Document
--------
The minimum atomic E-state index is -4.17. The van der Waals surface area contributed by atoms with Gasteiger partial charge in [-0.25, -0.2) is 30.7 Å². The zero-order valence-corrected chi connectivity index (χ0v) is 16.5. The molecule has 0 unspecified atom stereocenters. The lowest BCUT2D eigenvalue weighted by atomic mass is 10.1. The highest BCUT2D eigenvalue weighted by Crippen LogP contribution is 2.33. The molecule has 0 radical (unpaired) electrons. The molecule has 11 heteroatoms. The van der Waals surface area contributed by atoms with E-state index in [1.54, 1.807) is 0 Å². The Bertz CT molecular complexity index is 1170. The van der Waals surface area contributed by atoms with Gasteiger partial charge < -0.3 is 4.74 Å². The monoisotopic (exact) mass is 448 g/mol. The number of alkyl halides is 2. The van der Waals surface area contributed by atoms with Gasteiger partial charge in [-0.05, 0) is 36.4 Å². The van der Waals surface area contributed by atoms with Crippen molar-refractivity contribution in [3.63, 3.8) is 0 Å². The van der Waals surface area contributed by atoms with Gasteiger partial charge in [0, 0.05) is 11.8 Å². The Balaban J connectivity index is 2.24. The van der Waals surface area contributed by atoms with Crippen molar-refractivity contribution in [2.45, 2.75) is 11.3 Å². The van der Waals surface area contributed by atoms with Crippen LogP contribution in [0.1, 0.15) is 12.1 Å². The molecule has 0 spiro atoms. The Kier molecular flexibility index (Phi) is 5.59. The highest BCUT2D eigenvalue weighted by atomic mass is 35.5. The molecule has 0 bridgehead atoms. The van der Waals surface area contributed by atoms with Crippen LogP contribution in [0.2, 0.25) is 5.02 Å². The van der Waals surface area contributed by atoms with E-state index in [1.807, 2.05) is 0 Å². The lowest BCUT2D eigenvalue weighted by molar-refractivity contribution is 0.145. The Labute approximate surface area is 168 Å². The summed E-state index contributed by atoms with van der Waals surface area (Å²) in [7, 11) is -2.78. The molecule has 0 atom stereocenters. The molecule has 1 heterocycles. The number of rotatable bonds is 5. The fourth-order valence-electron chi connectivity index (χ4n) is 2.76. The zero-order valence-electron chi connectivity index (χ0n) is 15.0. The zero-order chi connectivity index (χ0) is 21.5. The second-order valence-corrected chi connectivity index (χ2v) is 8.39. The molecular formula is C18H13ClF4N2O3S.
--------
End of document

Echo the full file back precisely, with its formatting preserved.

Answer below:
The minimum atomic E-state index is -4.17. The van der Waals surface area contributed by atoms with Gasteiger partial charge in [-0.25, -0.2) is 30.7 Å². The zero-order valence-corrected chi connectivity index (χ0v) is 16.5. The molecule has 0 unspecified atom stereocenters. The lowest BCUT2D eigenvalue weighted by atomic mass is 10.1. The highest BCUT2D eigenvalue weighted by Crippen LogP contribution is 2.33. The molecule has 0 radical (unpaired) electrons. The molecule has 11 heteroatoms. The van der Waals surface area contributed by atoms with E-state index in [1.54, 1.807) is 0 Å². The Bertz CT molecular complexity index is 1170. The van der Waals surface area contributed by atoms with Gasteiger partial charge < -0.3 is 4.74 Å². The monoisotopic (exact) mass is 448 g/mol. The number of alkyl halides is 2. The van der Waals surface area contributed by atoms with Gasteiger partial charge in [-0.05, 0) is 36.4 Å². The van der Waals surface area contributed by atoms with Crippen molar-refractivity contribution in [3.63, 3.8) is 0 Å². The van der Waals surface area contributed by atoms with Gasteiger partial charge in [0, 0.05) is 11.8 Å². The Balaban J connectivity index is 2.24. The van der Waals surface area contributed by atoms with Crippen molar-refractivity contribution in [2.45, 2.75) is 11.3 Å². The van der Waals surface area contributed by atoms with Crippen LogP contribution in [0.1, 0.15) is 12.1 Å². The molecule has 0 spiro atoms. The Kier molecular flexibility index (Phi) is 5.59. The highest BCUT2D eigenvalue weighted by atomic mass is 35.5. The molecule has 0 bridgehead atoms. The van der Waals surface area contributed by atoms with Crippen LogP contribution in [0.2, 0.25) is 5.02 Å². The van der Waals surface area contributed by atoms with E-state index in [1.807, 2.05) is 0 Å². The lowest BCUT2D eigenvalue weighted by molar-refractivity contribution is 0.145. The Labute approximate surface area is 168 Å². The summed E-state index contributed by atoms with van der Waals surface area (Å²) in [7, 11) is -2.78. The molecule has 0 atom stereocenters. The molecule has 1 heterocycles. The number of rotatable bonds is 5. The fourth-order valence-electron chi connectivity index (χ4n) is 2.76. The zero-order valence-electron chi connectivity index (χ0n) is 15.0. The zero-order chi connectivity index (χ0) is 21.5. The second-order valence-corrected chi connectivity index (χ2v) is 8.39. The molecular formula is C18H13ClF4N2O3S.